I imagine folks have already discussed this some, and I’m happy to relocate my thoughts elsewhere, but I’d like to ask about sensitive values in state and potential approaches to making state a little less sensitive.
As I understand it, the established solution for handling resources that interact with sensitive information is to consider the state file sensitive:
For any Terraform module that reads or writes Vault secrets, these files should be treated as sensitive and protected accordingly.
For some organizations, this doesn’t provide sufficient protection, or doesn’t meet compliance and legal requirements. One possible solution that’s come up previously is, for some classes of sensitive information, to store the hash of the data in the state file and determine whether the value has changed based on the hash of the new value. Certainly, moving the management of sensitive information out of Terraform also resolves these concerns, but hampers Terraform rollout+adoption and results in splitting up related infra functionality.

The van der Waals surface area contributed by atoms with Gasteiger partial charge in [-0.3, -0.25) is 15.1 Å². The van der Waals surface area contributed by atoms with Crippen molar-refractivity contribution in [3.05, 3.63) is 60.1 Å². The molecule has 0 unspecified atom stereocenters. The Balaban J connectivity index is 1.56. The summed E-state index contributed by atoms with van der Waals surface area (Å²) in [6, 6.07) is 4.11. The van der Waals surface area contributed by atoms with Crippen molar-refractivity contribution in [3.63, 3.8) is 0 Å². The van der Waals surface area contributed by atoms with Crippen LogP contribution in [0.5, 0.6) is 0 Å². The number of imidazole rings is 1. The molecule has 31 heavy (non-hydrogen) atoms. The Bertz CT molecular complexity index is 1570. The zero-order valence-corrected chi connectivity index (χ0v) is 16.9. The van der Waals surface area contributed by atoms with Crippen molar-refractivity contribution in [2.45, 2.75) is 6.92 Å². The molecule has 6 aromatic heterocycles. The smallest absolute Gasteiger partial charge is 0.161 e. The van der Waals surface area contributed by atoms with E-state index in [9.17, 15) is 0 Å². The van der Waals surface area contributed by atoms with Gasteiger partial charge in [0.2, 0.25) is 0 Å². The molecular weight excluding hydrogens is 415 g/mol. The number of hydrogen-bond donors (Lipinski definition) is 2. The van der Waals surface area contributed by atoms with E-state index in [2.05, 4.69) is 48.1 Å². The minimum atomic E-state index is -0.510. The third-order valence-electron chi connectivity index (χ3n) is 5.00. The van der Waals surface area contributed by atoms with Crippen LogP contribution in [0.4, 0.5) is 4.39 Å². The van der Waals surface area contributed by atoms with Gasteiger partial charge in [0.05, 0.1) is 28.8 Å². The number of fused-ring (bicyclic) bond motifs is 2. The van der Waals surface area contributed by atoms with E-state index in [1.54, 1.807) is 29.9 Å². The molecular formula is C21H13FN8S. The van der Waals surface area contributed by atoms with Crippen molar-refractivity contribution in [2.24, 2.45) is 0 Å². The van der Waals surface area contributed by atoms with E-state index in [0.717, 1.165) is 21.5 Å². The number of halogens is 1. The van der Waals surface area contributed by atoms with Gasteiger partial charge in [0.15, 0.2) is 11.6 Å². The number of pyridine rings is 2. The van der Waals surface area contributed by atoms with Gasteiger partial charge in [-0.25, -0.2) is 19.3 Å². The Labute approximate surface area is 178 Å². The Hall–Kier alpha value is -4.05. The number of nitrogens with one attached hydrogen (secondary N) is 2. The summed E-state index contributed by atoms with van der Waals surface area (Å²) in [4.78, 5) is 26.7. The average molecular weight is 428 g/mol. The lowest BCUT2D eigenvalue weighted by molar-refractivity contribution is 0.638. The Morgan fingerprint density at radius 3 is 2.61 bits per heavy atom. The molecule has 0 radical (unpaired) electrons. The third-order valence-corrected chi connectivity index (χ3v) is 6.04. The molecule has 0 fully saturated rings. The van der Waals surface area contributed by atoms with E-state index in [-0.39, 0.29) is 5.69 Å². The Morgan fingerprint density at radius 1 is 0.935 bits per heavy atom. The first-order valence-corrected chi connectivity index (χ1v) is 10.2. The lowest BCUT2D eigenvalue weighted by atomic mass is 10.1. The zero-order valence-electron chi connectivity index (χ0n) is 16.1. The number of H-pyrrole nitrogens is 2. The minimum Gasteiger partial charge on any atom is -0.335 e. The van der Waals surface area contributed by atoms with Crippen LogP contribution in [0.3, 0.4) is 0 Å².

Some potential approaches to realizing sensitive data hashing, which come with varying trade-offs around who ends up supporting the functionality:
- define a recommended hashing strategy for Terraform providers, and expect providers to add appropriate (opt-in?) support; this pushes most of the work out to providers
- define this strategy, and add minimal functionality to Terraform core to support providers that want to implement this (perhaps just a
terraform-block level flag like
- add support to terraform core explicitly, such that reads from Terraform state prefer a comparison over a real read (perhaps not viable, given the existing sdk/api), and writes of sensitive data hash it prior to writing out to the state file
- add a
hash_changesfield to the lifecycle block (or some similar directive) that asks terraform to explicitly hash the value of the resource attribute instead of storing it verbatim
- introduce a different kind of plugin (distinct from the provider kind) that allows the plugin to abstract or intercept state interactions and add this sort of functionality (among others)
For organizations moving toward Terraform as a tool for encoding durable infrastructure, it can be painful and detrimental to adoption to have to reject proposals on the grounds that it doesn’t meet our compliance needs and require infra engineers to reimplement provider functionality to configure sensitive data in a